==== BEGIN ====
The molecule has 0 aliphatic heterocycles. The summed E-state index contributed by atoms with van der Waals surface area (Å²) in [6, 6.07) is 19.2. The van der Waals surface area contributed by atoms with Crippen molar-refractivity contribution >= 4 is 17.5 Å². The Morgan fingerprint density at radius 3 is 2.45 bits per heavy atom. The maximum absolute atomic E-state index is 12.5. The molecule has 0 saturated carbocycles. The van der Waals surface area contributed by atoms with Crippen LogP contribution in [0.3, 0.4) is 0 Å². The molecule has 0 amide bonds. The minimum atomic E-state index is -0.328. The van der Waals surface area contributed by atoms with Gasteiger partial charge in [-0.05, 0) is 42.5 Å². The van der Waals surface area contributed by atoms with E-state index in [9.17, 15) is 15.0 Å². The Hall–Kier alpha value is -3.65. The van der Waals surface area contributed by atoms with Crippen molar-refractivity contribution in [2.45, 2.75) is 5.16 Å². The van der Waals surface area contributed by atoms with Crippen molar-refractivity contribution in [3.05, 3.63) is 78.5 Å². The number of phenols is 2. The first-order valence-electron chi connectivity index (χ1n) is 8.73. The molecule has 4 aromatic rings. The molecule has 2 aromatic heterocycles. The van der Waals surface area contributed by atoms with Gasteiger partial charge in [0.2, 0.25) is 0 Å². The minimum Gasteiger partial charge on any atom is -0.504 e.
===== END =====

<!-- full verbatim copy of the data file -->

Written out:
The molecule has 0 aliphatic heterocycles. The summed E-state index contributed by atoms with van der Waals surface area (Å²) in [6, 6.07) is 19.2. The van der Waals surface area contributed by atoms with Crippen molar-refractivity contribution >= 4 is 17.5 Å². The Morgan fingerprint density at radius 3 is 2.45 bits per heavy atom. The maximum absolute atomic E-state index is 12.5. The molecule has 0 saturated carbocycles. The van der Waals surface area contributed by atoms with Crippen LogP contribution in [0.3, 0.4) is 0 Å². The molecule has 0 amide bonds. The minimum atomic E-state index is -0.328. The van der Waals surface area contributed by atoms with Gasteiger partial charge in [-0.05, 0) is 42.5 Å². The van der Waals surface area contributed by atoms with E-state index in [9.17, 15) is 15.0 Å². The Hall–Kier alpha value is -3.65. The van der Waals surface area contributed by atoms with Crippen molar-refractivity contribution in [2.45, 2.75) is 5.16 Å². The van der Waals surface area contributed by atoms with Crippen molar-refractivity contribution in [3.05, 3.63) is 78.5 Å². The number of phenols is 2. The first-order valence-electron chi connectivity index (χ1n) is 8.73. The molecule has 4 aromatic rings. The molecule has 2 aromatic heterocycles. The van der Waals surface area contributed by atoms with Gasteiger partial charge in [0.2, 0.25) is 0 Å². The minimum Gasteiger partial charge on any atom is -0.504 e.